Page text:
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The trail is the ultimate rival

Tevis Cup field includes 10 former champions and dozens that could contend for top spot
By: Todd Mordhorst Journal Sports Editor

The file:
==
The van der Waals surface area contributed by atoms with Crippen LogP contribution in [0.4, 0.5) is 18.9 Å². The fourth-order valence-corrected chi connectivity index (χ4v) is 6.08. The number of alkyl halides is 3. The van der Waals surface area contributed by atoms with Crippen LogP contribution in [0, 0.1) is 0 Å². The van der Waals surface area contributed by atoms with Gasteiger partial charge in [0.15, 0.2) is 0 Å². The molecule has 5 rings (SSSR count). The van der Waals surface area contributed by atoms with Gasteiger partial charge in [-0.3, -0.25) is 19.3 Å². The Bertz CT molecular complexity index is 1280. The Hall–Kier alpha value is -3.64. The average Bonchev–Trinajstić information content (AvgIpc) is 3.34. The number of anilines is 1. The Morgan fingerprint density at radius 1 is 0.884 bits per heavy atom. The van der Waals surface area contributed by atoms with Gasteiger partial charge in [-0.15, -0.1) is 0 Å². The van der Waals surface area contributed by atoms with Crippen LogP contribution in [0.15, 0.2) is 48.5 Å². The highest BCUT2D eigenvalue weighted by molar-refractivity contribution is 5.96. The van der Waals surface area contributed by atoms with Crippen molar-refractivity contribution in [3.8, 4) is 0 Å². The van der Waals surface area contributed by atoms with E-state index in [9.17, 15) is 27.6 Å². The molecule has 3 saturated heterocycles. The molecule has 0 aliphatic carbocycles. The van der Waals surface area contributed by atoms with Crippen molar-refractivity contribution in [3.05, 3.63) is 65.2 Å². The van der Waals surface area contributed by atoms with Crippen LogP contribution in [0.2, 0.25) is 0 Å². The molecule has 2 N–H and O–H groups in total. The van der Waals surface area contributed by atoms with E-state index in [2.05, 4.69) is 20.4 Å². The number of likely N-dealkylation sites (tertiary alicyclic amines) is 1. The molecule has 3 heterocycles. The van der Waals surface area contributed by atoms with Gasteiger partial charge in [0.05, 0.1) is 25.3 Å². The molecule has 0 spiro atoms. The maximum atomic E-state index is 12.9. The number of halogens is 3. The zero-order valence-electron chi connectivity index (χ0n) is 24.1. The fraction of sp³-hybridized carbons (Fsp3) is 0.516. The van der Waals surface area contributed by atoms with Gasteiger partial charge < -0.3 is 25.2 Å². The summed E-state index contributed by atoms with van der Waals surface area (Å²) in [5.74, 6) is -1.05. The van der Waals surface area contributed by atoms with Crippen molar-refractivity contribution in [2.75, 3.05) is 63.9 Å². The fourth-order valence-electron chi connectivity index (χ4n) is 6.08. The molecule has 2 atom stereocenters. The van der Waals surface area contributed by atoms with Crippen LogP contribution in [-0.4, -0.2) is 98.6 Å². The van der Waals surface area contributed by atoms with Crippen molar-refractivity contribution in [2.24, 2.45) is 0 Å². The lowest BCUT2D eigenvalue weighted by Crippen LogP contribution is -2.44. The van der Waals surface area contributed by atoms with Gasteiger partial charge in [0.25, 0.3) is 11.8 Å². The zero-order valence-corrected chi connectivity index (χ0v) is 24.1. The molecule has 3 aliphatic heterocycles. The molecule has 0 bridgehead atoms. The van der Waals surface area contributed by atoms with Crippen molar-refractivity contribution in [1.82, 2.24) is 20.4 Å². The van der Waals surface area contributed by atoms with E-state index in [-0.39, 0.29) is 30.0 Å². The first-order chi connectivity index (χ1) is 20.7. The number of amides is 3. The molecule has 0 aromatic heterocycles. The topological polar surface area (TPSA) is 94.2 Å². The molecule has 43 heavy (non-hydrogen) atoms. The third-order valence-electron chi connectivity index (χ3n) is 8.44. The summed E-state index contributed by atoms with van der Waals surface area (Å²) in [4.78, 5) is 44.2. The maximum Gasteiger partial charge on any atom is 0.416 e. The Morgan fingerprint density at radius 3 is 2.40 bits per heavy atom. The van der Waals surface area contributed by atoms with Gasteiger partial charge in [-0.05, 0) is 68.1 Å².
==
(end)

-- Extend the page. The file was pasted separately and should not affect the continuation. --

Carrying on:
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Barbara White subscribes to a simple approach when it comes to successfully negotiating the 100-mile Western States Trail Ride. “Every mile is one you don’t have to do again,” she said of the ride better known as the Tevis Cup. The only problem is, White can’t keep herself from coming back year after year to take on the Western States Trail again. She will be riding Saturday with the hope of earning a record 30th silver buckle – the prize for riders who make the journey from Robie Park in Truckee to Auburn within 24 hours. Tevis Cup ride director Mike Pickett said a special 3,000-mile buckle has been designed in anticipation of White’s accomplishment and could be unveiled at Sunday’s awards ceremony. But before then, there’s 100 miles of dirt, rock and water to conquer. “I describe the trail as relentless,” said White, who is retired and lives in Scotts Valley with her husband. “It never gives in. The challenges keep changing as you go along. The first 25 miles are really demanding. The horses are pretty close together and it’s very technical. And then the canyons have a challenge of their own.” White joins a deep, talented field of 182 riders that includes many of the top names in endurance riding. There are 10 former Tevis Cup winners in the field, including several who have multiple titles to their credit. “It’s a very competitive field of top riders,” Pickett said. “There are a lot of former Tevis and Haggin Cup winners and a lot of former top-10 finishers. I think we should have a very exciting finish.” The Auburn-area will be well represented at the starting line at Robie Park Saturday morning. Auburn’s Hal Hall is seeking his 27th silver buckle and is always a threat for both the Tevis and Haggin Cups as he’s a three-time winner of each. The Tevis Cup is awarded to the first-place finisher while the Haggin Cup goes to the rider in the top 10 whose horse is judged most fit to continue riding at the conclusion. After receiving his 2,000-mile buckle in 2009, Greenwood’s Potato Richardson is back for more. He won the Tevis Cup in both 1998 and 2002. Greenwood’s Mark Engemann is riding well again this year after taking 10th place last summer. He won the Buck Meadows Boogie 75-mile ride in April. Another Greenwood rider, Becky Spencer, is also a talented competitor. She won the Tevis title in 2004, though her husband Engemann said she will be on her backup horse on Saturday and won’t likely be near the front of the pack. Engemann is riding a new horse — Home Run Derby P.G.A. — on Saturday. He’s not anticipating another top-10 finish, but he wouldn’t miss a chance to compete in the prestigious event. “It’s the best there is,” said Engemann, who owns a Western States Endurance Run buckle from 1999. “We went to Australia and people there know about Tevis. It’s got a mystique to it.” Engemann and Spencer rode in the Tom Qulity Gold Cup 100-mile ride Down Under earlier this month and borrowed horses from local riders there. They’ll return the favor on Saturday as Austrailan Duncan McLaughlin will ride one of their horses in Tevis. A couple of Nevadans bring in impressive riding resumes and could be Tevis Cup contenders. Dave Rabe, of Carson City leads the American Endurance Ride Conference points standings for the entire country this season. He’s got extra motivation as he seeks his 10th Tevis Cup finish. Karen Chaton, from Gardnerville, is second in the points standings in the West region. Both have ridden more than 1,000 miles in competition this year. Hydesville’s Joyce Sousa was honored with the AERC’s National 100-mile Award in 2009 for her performances throughout the year atop LV Integrity. The husband and wife duo of Jeremy and Heather Reynolds are back in the field. From the San Jose-area, the Reynolds have three Tevis and two Haggin Cups between them in just six rides. Virginian John Crandell has returned to Tevis. He rode to victory in 2006 and was second in 2007, when he won the Haggin Cup. Rachel Shackelford, who was the top junior rider last year at Tevis, will be riding on her own this year and has shown great form this year. She won the American River Classic 75-miler in April. There will be some tired folks wandering around the Gold Country Fairgrounds Sunday, but for the fortunate half that are able to make it 100 miles, the pain and stiffness will be a sweet feeling. “I used to say that after a ride it felt as if someone put me through a washing machine,” White said. “It affects every part of your body. But emotionally, if I finish and I’m proud of the horse’s condition, I’m elated.”